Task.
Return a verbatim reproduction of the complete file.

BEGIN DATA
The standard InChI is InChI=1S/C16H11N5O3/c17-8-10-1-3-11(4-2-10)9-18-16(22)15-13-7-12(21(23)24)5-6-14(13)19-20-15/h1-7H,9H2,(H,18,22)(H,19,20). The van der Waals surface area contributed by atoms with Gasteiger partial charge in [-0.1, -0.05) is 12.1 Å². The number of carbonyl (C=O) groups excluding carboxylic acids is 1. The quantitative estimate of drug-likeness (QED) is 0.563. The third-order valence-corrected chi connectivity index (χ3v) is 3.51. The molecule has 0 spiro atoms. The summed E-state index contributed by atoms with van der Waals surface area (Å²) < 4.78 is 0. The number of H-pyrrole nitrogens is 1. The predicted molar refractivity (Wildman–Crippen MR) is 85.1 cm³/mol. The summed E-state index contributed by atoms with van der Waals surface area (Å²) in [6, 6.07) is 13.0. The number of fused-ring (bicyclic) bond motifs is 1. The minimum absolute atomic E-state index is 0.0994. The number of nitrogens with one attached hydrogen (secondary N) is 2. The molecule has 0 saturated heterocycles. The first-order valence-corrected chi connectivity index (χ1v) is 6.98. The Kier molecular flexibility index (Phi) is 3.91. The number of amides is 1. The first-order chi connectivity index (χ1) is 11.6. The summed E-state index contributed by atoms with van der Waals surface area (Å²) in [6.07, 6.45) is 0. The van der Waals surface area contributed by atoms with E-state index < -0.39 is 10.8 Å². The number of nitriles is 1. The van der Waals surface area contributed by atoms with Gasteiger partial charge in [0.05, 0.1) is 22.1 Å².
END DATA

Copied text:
The standard InChI is InChI=1S/C16H11N5O3/c17-8-10-1-3-11(4-2-10)9-18-16(22)15-13-7-12(21(23)24)5-6-14(13)19-20-15/h1-7H,9H2,(H,18,22)(H,19,20). The van der Waals surface area contributed by atoms with Gasteiger partial charge in [-0.1, -0.05) is 12.1 Å². The number of carbonyl (C=O) groups excluding carboxylic acids is 1. The quantitative estimate of drug-likeness (QED) is 0.563. The third-order valence-corrected chi connectivity index (χ3v) is 3.51. The molecule has 0 spiro atoms. The summed E-state index contributed by atoms with van der Waals surface area (Å²) < 4.78 is 0. The number of H-pyrrole nitrogens is 1. The predicted molar refractivity (Wildman–Crippen MR) is 85.1 cm³/mol. The summed E-state index contributed by atoms with van der Waals surface area (Å²) in [6, 6.07) is 13.0. The number of fused-ring (bicyclic) bond motifs is 1. The minimum absolute atomic E-state index is 0.0994. The number of nitrogens with one attached hydrogen (secondary N) is 2. The molecule has 0 saturated heterocycles. The first-order valence-corrected chi connectivity index (χ1v) is 6.98. The Kier molecular flexibility index (Phi) is 3.91. The number of amides is 1. The first-order chi connectivity index (χ1) is 11.6. The summed E-state index contributed by atoms with van der Waals surface area (Å²) in [6.07, 6.45) is 0. The van der Waals surface area contributed by atoms with E-state index < -0.39 is 10.8 Å². The number of nitriles is 1. The van der Waals surface area contributed by atoms with Gasteiger partial charge in [0.05, 0.1) is 22.1 Å².